In good Anglican fashion, Cameron was careful to add that "being more confident about our status as a Christian country does not somehow involve doing down other faiths or passing judgment on those with no faith at all." He also confessed to being a "rather classic" member of the Church of England: "not that regular in attendance, and a bit vague on some of the more difficult parts of the faith."
The prime minister's diffidence didn't help him with his critics, who saw his "privileging" of Christianity as incompatible with contemporary multicultural Britain. In a letter to the Telegraph, 56 writers, intellectuals and entertainers objected to Cameron's characterization and "the negative consequences for politics and society which this engenders."
The letter went on: "Apart from in the narrow constitutional sense that we continue to have an established church, Britain is not a 'Christian country.' Repeated surveys, polls and studies show that most of us as individuals are not Christian in our beliefs or our religious identities. At a social level, Britain has been shaped for the better by many pre-Christian, non-Christian and post-Christian forces."
From an American perspective, there is nothing "narrow" about the fact that Britain has an established church, something that even conservative U.S. scholars agree would be impossible in this country because of the 1st Amendment.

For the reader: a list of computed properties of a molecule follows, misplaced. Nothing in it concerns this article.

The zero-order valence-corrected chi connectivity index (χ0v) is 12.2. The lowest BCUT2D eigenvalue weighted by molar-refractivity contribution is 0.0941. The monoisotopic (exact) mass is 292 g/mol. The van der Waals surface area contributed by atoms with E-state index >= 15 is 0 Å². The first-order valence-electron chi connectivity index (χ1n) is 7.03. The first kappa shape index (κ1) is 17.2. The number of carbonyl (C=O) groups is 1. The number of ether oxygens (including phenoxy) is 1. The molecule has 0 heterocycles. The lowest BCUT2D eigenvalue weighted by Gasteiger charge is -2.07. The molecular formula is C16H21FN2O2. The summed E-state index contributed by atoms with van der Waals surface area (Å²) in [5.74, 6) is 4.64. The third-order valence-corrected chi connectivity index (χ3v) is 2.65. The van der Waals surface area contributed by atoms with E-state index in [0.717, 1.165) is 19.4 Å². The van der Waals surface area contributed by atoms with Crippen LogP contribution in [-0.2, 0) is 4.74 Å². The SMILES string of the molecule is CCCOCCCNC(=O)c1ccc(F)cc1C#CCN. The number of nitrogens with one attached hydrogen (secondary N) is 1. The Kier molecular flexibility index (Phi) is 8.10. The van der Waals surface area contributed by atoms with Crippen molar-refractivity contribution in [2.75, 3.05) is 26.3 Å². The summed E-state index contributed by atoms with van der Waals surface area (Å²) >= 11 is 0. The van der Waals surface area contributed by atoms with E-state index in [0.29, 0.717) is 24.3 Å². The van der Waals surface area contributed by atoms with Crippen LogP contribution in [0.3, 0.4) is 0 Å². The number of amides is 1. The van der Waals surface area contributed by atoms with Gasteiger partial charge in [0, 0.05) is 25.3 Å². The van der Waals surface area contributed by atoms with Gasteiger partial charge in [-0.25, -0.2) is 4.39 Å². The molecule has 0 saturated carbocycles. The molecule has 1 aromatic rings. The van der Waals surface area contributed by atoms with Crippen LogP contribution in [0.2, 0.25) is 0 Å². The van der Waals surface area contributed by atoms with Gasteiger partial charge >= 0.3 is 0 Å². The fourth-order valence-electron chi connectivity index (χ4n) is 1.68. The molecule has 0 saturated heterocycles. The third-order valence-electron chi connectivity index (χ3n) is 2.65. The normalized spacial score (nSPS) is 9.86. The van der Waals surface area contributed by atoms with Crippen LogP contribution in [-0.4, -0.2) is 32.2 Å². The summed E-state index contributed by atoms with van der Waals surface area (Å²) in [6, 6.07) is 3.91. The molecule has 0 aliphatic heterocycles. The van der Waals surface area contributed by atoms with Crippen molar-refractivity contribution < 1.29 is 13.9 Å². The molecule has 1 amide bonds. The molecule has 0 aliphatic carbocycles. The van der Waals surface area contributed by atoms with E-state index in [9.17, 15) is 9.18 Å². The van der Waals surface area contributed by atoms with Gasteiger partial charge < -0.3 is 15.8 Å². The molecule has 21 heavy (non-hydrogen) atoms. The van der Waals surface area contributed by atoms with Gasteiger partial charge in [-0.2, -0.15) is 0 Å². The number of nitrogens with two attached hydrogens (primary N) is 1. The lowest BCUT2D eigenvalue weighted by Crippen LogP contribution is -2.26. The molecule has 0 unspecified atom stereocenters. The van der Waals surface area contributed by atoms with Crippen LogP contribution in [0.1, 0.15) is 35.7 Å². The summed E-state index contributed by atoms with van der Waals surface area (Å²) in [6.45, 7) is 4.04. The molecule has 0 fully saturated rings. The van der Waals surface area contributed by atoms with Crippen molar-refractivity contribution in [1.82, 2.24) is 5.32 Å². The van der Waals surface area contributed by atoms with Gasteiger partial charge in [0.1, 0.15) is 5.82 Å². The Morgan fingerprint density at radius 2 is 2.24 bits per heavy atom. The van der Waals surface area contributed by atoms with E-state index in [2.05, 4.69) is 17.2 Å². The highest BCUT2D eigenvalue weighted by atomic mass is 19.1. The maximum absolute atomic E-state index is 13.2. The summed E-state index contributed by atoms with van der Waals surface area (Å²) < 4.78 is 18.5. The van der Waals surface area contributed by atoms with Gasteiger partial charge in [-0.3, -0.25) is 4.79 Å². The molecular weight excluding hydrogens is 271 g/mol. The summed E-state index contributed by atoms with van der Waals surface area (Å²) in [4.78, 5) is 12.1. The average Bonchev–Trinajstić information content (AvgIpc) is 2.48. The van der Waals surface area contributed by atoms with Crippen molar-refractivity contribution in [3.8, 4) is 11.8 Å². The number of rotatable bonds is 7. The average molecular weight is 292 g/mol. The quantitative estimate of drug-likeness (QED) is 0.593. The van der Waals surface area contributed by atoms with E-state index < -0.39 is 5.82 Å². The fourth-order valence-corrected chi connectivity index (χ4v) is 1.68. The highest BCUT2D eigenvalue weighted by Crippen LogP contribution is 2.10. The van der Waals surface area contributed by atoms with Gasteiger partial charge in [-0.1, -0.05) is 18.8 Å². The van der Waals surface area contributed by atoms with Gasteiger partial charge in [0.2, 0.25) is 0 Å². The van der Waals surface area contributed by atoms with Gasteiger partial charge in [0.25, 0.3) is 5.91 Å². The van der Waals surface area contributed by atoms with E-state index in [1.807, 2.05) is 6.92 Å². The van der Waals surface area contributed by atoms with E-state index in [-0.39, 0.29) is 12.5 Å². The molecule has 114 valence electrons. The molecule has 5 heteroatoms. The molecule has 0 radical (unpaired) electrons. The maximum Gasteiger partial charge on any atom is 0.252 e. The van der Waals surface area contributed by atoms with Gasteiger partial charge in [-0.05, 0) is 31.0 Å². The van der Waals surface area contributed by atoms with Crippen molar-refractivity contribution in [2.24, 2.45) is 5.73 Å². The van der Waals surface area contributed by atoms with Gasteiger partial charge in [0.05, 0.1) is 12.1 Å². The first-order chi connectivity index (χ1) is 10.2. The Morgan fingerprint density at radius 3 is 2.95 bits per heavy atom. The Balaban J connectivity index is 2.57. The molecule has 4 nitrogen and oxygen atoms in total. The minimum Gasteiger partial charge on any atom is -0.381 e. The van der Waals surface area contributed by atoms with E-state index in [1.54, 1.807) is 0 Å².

But let's concede the distinction Cameron's critics want to draw between the Christian nature of the British Constitution and the identity of the United Kingdom as a society. If by "Christian" one means "observant Christian," the critics may be right, given all the empty pews in those historic churches. (One estimate is that only 6% of Britons attend services regularly.) But when Britons are asked to identify themselves religiously, 6 in 10 say they are Christians.
Perhaps Cameron could have avoided the controversy if he had described Britain as "a largely Christian country" or "a historically Christian country." But he clearly wanted to suggest that the country, and not just the crown, is Christian, even if members of other faiths (or of no faith) enjoy full citizenship and civil rights. (Similarly, Israelis who insist that Israel be recognized as a Jewish state see no contradiction between that designation and civil rights for Christian and Muslim citizens of Israel.)
A few decades ago, Cameron’s comments might have been uncontroversial. But Britain is today more like the United States, where a president — even one who, like
But back to Britain. Cameron probably should have realized that his "Christian nation" line would be problematic. A few years ago it was reported that Prince Charles was mulling a change in the monarch's traditional title of Defender of the Faith (bestowed on Henry VIII by the pope!) to Defender of the Faiths, in recognition of Britain's religious diversity. (More recently, he has moved to the formula Defender of Faith).
If the future head of the Church of the England doesn't believe his realm is a Christian country, maybe the prime minister should think again.